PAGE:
Forum for Science, Industry and Business

Sponsored by:     3M 
Search our Site:

 

Silk moth's antenna inspires new nanotech tool with applications in Alzheimer's research

01.03.2011
By mimicking the structure of the silk moth's antenna, University of Michigan researchers led the development of a better nanopore—a tiny tunnel-shaped tool that could advance understanding of a class of neurodegenerative diseases that includes Alzheimer's.

A paper on the work is newly published online in Nature Nanotechnology. This project is headed by Michael Mayer, an associate professor in the U-M departments of Biomedical Engineering and Chemical Engineering. Also collaborating are Jerry Yang, an associate professor at the University of California, San Diego and Jiali Li, an associate professor at the University of Arkansas.

Nanopores—essentially holes drilled in a silicon chip—are miniscule measurement devices that enable the study of single molecules or proteins. Even today's best nanopores clog easily, so the technology hasn't been widely adopted in the lab. Improved versions are expected to be major boons for faster, cheaper DNA sequencing and protein analysis.

The team engineered an oily coating that traps and smoothly transports molecules of interest through nanopores. The coating also allows researchers to adjust the size of the pore with close-to-atomic precision.

"What this gives us is an improved tool to characterize biomolecules," Mayer said. "It allows us to gain understanding about their size, charge, shape, concentration and the speed at which they assemble. This could help us possibly diagnose and understand what is going wrong in a category of neurodegenerative disease that includes Parkinson's, Huntington's and Alzheimer's."

Mayer's "fluid lipid bilayer" resembles a coating on the male silk moth's antenna that helps it smell nearby female moths. The coating catches pheromone molecules in the air and carries them through nanotunnels in the exoskeleton to nerve cells that send a message to the bug's brain.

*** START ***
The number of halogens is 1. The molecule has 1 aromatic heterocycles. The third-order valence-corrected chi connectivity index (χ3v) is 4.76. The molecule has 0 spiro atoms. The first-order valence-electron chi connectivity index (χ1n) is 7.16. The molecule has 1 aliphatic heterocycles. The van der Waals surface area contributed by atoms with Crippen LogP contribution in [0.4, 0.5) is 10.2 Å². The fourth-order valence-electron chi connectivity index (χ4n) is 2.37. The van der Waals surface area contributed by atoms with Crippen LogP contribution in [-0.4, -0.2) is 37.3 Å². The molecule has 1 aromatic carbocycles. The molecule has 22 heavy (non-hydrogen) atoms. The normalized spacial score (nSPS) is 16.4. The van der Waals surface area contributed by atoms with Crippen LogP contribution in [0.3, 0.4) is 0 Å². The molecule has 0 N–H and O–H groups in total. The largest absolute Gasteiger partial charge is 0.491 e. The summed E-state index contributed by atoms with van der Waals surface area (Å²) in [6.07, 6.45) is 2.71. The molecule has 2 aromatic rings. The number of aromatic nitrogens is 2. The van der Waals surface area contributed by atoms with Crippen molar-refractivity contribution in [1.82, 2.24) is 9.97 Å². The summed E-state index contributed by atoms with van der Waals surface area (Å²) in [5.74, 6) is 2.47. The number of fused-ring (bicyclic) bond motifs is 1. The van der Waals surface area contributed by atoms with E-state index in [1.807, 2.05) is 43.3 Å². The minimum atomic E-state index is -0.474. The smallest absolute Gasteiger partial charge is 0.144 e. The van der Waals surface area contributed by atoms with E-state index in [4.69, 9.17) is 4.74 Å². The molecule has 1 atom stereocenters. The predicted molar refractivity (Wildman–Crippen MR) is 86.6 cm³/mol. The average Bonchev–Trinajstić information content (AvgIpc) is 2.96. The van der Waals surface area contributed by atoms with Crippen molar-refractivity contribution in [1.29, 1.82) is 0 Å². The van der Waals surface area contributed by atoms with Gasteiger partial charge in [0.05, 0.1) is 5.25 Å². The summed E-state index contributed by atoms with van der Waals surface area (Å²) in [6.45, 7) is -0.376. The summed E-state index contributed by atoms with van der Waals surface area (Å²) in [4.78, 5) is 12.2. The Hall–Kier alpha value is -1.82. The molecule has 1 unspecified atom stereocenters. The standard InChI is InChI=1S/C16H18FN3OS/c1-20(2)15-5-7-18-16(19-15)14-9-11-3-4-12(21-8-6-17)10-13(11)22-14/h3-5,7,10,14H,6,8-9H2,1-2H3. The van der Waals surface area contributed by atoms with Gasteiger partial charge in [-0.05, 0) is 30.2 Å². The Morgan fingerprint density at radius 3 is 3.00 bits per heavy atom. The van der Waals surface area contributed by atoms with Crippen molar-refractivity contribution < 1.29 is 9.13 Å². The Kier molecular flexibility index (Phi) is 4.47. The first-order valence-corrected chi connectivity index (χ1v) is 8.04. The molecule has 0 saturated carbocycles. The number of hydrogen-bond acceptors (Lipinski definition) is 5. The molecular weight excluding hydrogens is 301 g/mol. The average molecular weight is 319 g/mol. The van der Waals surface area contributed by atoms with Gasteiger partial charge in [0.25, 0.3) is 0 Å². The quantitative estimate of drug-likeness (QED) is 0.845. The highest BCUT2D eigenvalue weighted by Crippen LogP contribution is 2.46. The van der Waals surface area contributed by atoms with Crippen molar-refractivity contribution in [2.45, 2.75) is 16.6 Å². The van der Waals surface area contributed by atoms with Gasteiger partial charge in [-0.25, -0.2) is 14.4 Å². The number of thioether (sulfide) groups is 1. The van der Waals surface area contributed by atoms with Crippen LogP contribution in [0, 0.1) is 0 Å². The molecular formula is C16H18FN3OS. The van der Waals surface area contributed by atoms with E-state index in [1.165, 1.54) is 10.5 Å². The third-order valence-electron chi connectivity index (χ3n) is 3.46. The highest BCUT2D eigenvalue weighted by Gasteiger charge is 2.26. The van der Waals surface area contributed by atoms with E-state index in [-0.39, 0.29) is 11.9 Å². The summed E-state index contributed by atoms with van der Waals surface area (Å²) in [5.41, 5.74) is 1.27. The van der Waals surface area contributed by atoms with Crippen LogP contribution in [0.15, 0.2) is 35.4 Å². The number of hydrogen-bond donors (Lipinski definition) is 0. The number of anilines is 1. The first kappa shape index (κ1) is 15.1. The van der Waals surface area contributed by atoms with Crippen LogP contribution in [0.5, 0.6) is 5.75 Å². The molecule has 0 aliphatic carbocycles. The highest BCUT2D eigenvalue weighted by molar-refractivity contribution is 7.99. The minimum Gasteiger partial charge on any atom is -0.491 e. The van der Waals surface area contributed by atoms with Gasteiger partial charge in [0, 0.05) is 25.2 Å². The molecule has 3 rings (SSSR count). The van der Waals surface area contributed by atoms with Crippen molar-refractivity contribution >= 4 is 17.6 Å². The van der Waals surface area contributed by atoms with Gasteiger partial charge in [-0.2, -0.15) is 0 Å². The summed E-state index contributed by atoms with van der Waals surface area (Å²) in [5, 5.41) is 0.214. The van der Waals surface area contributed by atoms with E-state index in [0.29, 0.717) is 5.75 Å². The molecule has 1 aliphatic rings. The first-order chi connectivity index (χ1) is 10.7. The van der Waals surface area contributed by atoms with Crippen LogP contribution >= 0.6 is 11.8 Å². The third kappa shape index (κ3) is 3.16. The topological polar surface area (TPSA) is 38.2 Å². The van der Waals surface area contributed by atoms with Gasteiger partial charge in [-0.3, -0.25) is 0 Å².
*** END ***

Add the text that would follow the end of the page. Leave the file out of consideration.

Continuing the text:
"These pheromones are lipophilic. They like to bind to lipids, or fat-like materials. So they get trapped and concentrated on the surface of this lipid layer in the silk moth. The layer greases the movement of the pheromones to the place where they need to be. Our new coating serves the same purpose," Mayer said.

One of Mayer's main research tracks is to study proteins called amyloid-beta peptides that are thought to coagulate into fibers that affect the brain in Alzheimer's. He is interested in studying the size and shape of these fibers and how they form.

"Existing techniques don't allow you to monitor the process very well. We wanted to see the clumping of these peptides using nanopores, but every time we tried it, the pores clogged up," Mayer said. "Then we made this coating, and now our idea works."

To use nanopores in experiments, researchers position the pore-pricked chip between two chambers of saltwater. They drop the molecules of interest into one of the chambers and send an electric current through the pore. As each molecule or protein passes through the pore, it changes the pore's electrical resistance. The amount of change observed tells the researchers valuable information about the molecule's size, electrical charge and shape.

Due to their small footprint and low power requirements, nanopores could also be used to detect biological warfare agents.

A research highlight on this work will appear in an upcoming edition of Nature. The paper is titled "Controlling protein translocation through nanopores with bio-inspired fluid walls."

This research is funded by the National Science Foundation, the National Institutes of Health, the Alzheimer's Disease Research Center, the Alzheimer's Association and the National Human Genome Research Institute. The university is pursuing patent protection for the intellectual property, and is seeking commercialization partners to help bring the technology to market.